If I follow the ancient writing proverb of “write what you know” then it would be the boring story of an unhealthy, bitter, lazy(ish) poor white girl from Montana who makes a lot of bad relationship decisions for years on end and then runs away. No magic, not talking animals, no drug use, no dragons. I think what they really mean is “write what you’ve experienced (as long as it’s not boring)” or, in my case, “write what you’ve read.”
I love the fantasy genre but I limit myself to just my one story, my one world (Trials/InGifted). I would happily start a new fantasy, a new world, new characters, new magic (?), if I thought I could write something good. Pride or fear may be part of my problem. Proud of my current story already, unwilling to try something new, fiercely possessive of “my” default setting. Fear of all the work that goes into world-building. Fearful I may like it more than what I’ve already got years invested into already. Fear my lack of “know” will limit my options significantly.
Some things I have learned lately:
- The Objiwa and how fucking awful American history is
- The Hmong (pronounced Mung) and how fucking awful American history is
- A high (but not really surprising) rate of suicide among highly artistic figures
- Colonialism should be a curse word of the worse variety
- How weird it feels to have your teeth pulled out
- A handful of useless Geography facts (I dropped the class)
Some characters I have never written:
- A racist (to my knowledge)
- A misogynist or feminist
- A type “A” personality
- Someone who is dying or terminally ill
- A parent (just siblings)
- Anything approaching religion or beliefs
What is more compelling to me—a plot-based story or a character who changes over the pages? Do I remember the plot—or the character romances? If I think to all of my own favorite fantasy novels I don’t actually recall the “major plot twists” immediately. For me, the default is, “I remember who they loved.”
Talia and Dirk, Elspeth and Darkwind, Vanyel and Stefen (Mercedes Lackey, The Heralds of Valdemar series, various)
Sabriel and Touchstone (Garth Nix, Sabriel, Lirael, Abhorsen)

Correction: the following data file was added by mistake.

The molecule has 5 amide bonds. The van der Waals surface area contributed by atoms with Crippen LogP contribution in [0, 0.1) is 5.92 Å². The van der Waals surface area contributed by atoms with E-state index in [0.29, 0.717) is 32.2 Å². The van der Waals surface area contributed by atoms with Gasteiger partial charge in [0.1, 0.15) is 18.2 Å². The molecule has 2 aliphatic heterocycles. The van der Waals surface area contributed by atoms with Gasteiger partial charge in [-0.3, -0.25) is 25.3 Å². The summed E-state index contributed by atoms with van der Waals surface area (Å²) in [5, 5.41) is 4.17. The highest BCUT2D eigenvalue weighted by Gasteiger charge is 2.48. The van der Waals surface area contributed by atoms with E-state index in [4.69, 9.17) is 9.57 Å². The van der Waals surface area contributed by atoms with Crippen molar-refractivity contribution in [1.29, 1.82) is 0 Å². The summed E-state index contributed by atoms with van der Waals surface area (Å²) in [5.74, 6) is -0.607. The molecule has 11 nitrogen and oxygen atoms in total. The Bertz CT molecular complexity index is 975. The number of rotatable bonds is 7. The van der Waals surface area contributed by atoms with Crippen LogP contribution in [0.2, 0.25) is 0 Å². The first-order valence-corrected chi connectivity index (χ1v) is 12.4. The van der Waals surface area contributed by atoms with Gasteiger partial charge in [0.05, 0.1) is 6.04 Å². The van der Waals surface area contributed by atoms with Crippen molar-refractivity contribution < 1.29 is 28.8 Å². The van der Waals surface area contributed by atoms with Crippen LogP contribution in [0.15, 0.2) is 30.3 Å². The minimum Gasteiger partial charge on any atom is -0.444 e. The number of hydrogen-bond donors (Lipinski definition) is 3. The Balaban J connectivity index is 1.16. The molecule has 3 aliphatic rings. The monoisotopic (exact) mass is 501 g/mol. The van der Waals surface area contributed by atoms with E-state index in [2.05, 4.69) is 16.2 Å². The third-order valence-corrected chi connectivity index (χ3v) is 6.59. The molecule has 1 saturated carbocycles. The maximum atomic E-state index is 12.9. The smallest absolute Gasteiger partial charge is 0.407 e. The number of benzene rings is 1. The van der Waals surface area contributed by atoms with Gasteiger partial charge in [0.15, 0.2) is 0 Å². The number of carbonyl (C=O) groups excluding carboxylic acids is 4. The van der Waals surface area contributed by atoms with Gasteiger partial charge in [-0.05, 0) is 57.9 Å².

Richard and Kahlan (Terry Goodkind, The Sword of Truth series)
Tiger and Del (Jennifer Roberson, Sword-Dancer series)
In my own stories, my end goal looks something like “blah blah blah, Malisyn and Nox are amazing together.” The plot, therefore, be damned. It’s important, sure, but at the end of the day—I write and care about the characters, the people, not what crashes down around them, but how they change inside. I’m obviously here for the characters, so that is what I need to focus on, and let the setting and plot develop around them, like figures standing against the crashing waves.
So these are just my preliminary thoughts. I have to thank my dear friend Dana for suggesting--and then, perhaps, letting me trample the idea in my excitement--a collaborative writing idea for this November. We ran with an idea that had something to do with cats, and then I ended up running down my own path, flailing my arms like crazy and leaving her in the dust. She's a patient woman and I am thankful for that. We're still working out the details--but I know she'll be right (write?) alongside me suffering this November. So, to Dana, who inspires and pushes me when no one else notices me crying: thank you. I hope that I can inspire you to keep writing this November--and all the years to follow. At the very least, I will be nagging you and expect the same.
I'll be sure to add new ideas for November as I approach them.